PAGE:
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Erin Swartz Treatment A young boy is sitting on the top of a stairwell listening to his parents scream. He seems to be about mid-teens. He does not look alarmed, but like he is listening to a sad song. His father, Randy, is seen charging toward the door at the bottom of the staircase. He has his coat on and car keys in hand along with a suitcase. His mother, Sarah, begs him not to go as he walks out and slams the door shut. We cut to a few years later. The boy, Jake, now appears to be nearly twenty and is walking out of his house to head to work with an expensive work suit on. He jumps in his Jaguar and pulls out of the driveway. Upon arrival, he is greeted by a boy, Gabe, who appears about the same age and is wearing the same apparel. They walk into the large building together, and are greeted by the receptionist in the lobby. They get on the elevator and arrive on their floor. They walk to Jake’s office and get to work. They have to come up with a new, top scale game to keep sales up. The competing video game companies compete harshly. After a long day of work, the boys decide to go to a friend’s house for a party. Here, Jake meets Grace. He is immediately smitten and gets her number. After a crazy night of partying, the boys go home. When Jake walks in, he finds his mother, Sarah, staring at old pictures and crying. LISA, his sister, is holding her. Jake goes to comfort her, telling her they’re better off without “him” anyways. This happens at least once a week, but decreases in frequency as the movie continues. Although Jake is strong for his mother, he feels a strange sense of emptiness throughout the movie. The next day at work, Jake cannot stop talking about Grace. Gabe suggests he call her, but Jake insists she must think he’s crazy after the party. This routine of work and always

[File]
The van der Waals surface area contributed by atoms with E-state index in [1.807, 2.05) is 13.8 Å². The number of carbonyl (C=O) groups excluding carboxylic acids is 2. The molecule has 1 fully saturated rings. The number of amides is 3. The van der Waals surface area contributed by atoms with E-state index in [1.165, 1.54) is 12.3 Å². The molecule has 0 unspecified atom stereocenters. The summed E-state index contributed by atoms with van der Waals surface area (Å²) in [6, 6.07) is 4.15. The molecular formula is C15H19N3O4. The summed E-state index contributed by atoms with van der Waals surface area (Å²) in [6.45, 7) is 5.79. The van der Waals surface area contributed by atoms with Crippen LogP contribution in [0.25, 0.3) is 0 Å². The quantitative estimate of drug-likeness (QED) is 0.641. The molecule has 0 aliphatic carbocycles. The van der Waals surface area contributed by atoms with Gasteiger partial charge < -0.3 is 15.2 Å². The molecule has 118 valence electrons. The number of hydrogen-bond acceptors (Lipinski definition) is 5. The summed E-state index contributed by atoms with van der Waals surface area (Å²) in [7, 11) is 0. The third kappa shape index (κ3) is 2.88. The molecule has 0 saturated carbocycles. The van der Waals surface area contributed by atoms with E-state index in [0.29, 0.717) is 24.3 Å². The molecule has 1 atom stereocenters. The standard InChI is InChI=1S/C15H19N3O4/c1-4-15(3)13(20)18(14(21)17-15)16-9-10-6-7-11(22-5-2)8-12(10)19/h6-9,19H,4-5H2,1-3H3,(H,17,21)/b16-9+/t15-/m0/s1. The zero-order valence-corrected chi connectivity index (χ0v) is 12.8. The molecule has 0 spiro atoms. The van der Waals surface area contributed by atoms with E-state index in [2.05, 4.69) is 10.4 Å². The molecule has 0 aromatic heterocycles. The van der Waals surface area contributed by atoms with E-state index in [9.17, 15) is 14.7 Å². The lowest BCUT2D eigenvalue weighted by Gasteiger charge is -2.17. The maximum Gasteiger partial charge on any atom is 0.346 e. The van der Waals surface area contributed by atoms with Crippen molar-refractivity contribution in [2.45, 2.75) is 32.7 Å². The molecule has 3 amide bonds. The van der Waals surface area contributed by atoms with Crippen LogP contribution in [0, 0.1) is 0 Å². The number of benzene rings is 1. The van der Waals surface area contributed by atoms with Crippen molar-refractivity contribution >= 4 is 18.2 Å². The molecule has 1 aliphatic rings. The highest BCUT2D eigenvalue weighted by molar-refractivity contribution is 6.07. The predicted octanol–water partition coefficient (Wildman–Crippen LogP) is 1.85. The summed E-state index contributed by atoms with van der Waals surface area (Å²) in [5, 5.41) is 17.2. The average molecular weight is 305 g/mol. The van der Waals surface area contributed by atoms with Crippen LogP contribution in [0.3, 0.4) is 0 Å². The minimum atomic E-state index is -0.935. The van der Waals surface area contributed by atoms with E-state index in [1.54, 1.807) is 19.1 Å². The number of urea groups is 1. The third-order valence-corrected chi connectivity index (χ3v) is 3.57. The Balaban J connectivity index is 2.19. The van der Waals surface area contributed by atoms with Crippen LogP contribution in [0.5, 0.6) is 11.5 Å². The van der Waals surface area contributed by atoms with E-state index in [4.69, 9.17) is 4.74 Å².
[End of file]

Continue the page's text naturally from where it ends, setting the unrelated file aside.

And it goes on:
thinking about Grace continues for a week until Gabe finally sits Jake down and makes him call Grace. He tells Jake that he has had his head in the clouds and in order to keep sales up, he needs to get this off his chest. Grace answers the phone and agrees to go on a date with him. A year passes by. Jake and Gabe come up with an amazing piece of technology and it’s time to make a huge deal. A bunch of old businessmen come in and sit down. They listen to the boys’ pitch. Due to the boys’ excitement over the technology, they had practiced. Their pitch carries a vibe of confidence that almost bleeds into arrogance. The old men are doubtful at first, but after further convincing, the old men are sold and take the deal. The boys are so elated with joy that they each rush home to get ready to go out. On the way, Jake makes a pit stop at Grace’s house. He tells her about the wonderful deal and invites her out with them. After the night of fun, Jake takes Grace back to her place, walks her to the door, and asks her to marry him. The wedding is gigantic. It is in a top of the line church with flowers everywhere. The only thing missing is Jake’s father. The wedding and reception are shown. Gabe is the best man. Life after the wedding continues as normal as far as the business is concerned. Gabe finds a wife and the boys continue to make millions. Still, Jake secretly misses his father and the money does not fill the hole. We flash forward another year and Jake is in the hospital with his wife, who is about to go into labor. It’s a boy, Brock. One look at him, and Jake knows he will be there with him always. He could never leave the way his father did. This causes Jake to be even more confused. He did not understand before, but now he really does not understand how his father could just leave. The family returns home from the hospital and puts the baby to sleep. Grace walk into the